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“I’m doing the best I can to try to negotiate something that protects the public as much as possible,” she said, adding that “nothing has been finalized.”
Bagley also declined to talk about the negotiations, other than to say that the seat-license issue is “one of several open issues.”
Dayton first aired concerns over seat licenses last November, after the Vikings e-mailed surveys to season-ticket holders to gauge their willingness to pay thousands of dollars more to secure the best seats. In a letter to the Wilfs at that time, he threatened to undo the deal if they insisted on passing on to fans a portion of the team’s share of the construction cost.
“This private contribution is your responsibility. Not theirs,” he wrote at the time. “I said this new stadium would be a ‘People’s Stadium,’ not a ‘Rich People’s Stadium.’ I meant it then, and I mean it now.”
Team officials said at that time, however, that they would expect those fees to be less than those charged in bigger cities, such as San Francisco and New York. “This has to fit the market,” Bagley said then.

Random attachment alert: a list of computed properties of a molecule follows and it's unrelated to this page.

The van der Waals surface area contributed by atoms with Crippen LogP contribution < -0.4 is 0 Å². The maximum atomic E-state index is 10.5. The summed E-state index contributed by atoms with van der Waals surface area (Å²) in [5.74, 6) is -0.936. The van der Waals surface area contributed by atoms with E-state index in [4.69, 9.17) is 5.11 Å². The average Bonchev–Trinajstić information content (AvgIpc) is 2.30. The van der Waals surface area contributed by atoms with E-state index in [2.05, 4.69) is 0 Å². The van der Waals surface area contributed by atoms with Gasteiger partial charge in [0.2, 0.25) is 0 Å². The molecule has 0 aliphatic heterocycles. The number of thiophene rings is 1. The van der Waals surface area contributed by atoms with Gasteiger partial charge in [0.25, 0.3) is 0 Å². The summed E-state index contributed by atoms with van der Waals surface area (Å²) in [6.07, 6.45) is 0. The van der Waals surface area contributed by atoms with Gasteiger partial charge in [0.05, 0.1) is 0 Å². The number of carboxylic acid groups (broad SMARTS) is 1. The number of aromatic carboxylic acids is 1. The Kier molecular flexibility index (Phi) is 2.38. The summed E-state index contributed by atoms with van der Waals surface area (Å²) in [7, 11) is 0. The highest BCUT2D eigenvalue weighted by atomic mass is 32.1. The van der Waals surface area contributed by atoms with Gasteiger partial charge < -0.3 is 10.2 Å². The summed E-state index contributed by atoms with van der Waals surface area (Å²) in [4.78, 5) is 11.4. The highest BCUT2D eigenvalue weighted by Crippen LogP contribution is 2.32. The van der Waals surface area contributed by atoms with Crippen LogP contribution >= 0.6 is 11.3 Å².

Dayton’s letter Monday follows by three days the stadium authority’s summary of a “due diligence” audit of the Wilfs. That audit, which included a legal and financial background check of Wilf family finances, stemmed from a New Jersey judge’s ruling last month that the Wilfs had defrauded business partners in a real estate deal in that state.
After reviewing thousands of documents, including personal financial statements and the owners’ net worth, auditors and attorneys working for the stadium authority said that even in a “worst-case” scenario involving tens of millions of dollars in punitive damages, the Wilfs had the financial resources to pay for their share of construction costs.
Financial details were kept confidential, however, as required by the stadium legislation.
The judge’s decision on punitive damages is expected next week.
Richard Meryhew • 612-673-4425